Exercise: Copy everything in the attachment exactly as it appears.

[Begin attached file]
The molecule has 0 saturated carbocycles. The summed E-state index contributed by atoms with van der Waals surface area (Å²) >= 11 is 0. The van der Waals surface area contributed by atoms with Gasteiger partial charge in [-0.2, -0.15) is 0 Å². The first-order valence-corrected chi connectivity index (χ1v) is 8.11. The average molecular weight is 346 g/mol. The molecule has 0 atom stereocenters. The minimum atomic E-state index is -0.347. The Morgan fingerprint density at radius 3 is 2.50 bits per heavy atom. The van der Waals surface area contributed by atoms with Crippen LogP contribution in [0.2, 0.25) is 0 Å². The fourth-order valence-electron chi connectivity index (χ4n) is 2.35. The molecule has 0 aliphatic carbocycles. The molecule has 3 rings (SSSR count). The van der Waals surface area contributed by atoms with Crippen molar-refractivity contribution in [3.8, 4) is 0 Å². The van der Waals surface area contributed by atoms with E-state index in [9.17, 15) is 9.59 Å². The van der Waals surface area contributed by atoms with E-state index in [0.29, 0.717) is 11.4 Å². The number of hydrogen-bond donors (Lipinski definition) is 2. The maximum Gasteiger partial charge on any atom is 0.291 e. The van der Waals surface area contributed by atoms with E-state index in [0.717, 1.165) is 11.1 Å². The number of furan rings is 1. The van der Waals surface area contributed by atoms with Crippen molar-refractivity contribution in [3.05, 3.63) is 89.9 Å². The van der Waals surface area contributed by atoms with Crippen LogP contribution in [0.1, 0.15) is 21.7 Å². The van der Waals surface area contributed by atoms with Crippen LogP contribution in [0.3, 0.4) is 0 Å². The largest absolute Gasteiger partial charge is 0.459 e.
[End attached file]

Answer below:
The molecule has 0 saturated carbocycles. The summed E-state index contributed by atoms with van der Waals surface area (Å²) >= 11 is 0. The van der Waals surface area contributed by atoms with Gasteiger partial charge in [-0.2, -0.15) is 0 Å². The first-order valence-corrected chi connectivity index (χ1v) is 8.11. The average molecular weight is 346 g/mol. The molecule has 0 atom stereocenters. The minimum atomic E-state index is -0.347. The Morgan fingerprint density at radius 3 is 2.50 bits per heavy atom. The van der Waals surface area contributed by atoms with Crippen LogP contribution in [0.2, 0.25) is 0 Å². The fourth-order valence-electron chi connectivity index (χ4n) is 2.35. The molecule has 0 aliphatic carbocycles. The molecule has 3 rings (SSSR count). The van der Waals surface area contributed by atoms with Crippen molar-refractivity contribution in [3.8, 4) is 0 Å². The van der Waals surface area contributed by atoms with E-state index in [9.17, 15) is 9.59 Å². The van der Waals surface area contributed by atoms with E-state index in [0.29, 0.717) is 11.4 Å². The number of hydrogen-bond donors (Lipinski definition) is 2. The maximum Gasteiger partial charge on any atom is 0.291 e. The van der Waals surface area contributed by atoms with E-state index in [0.717, 1.165) is 11.1 Å². The number of furan rings is 1. The van der Waals surface area contributed by atoms with Crippen molar-refractivity contribution in [3.05, 3.63) is 89.9 Å². The van der Waals surface area contributed by atoms with Crippen LogP contribution in [0.1, 0.15) is 21.7 Å². The van der Waals surface area contributed by atoms with Crippen LogP contribution in [0.3, 0.4) is 0 Å². The largest absolute Gasteiger partial charge is 0.459 e.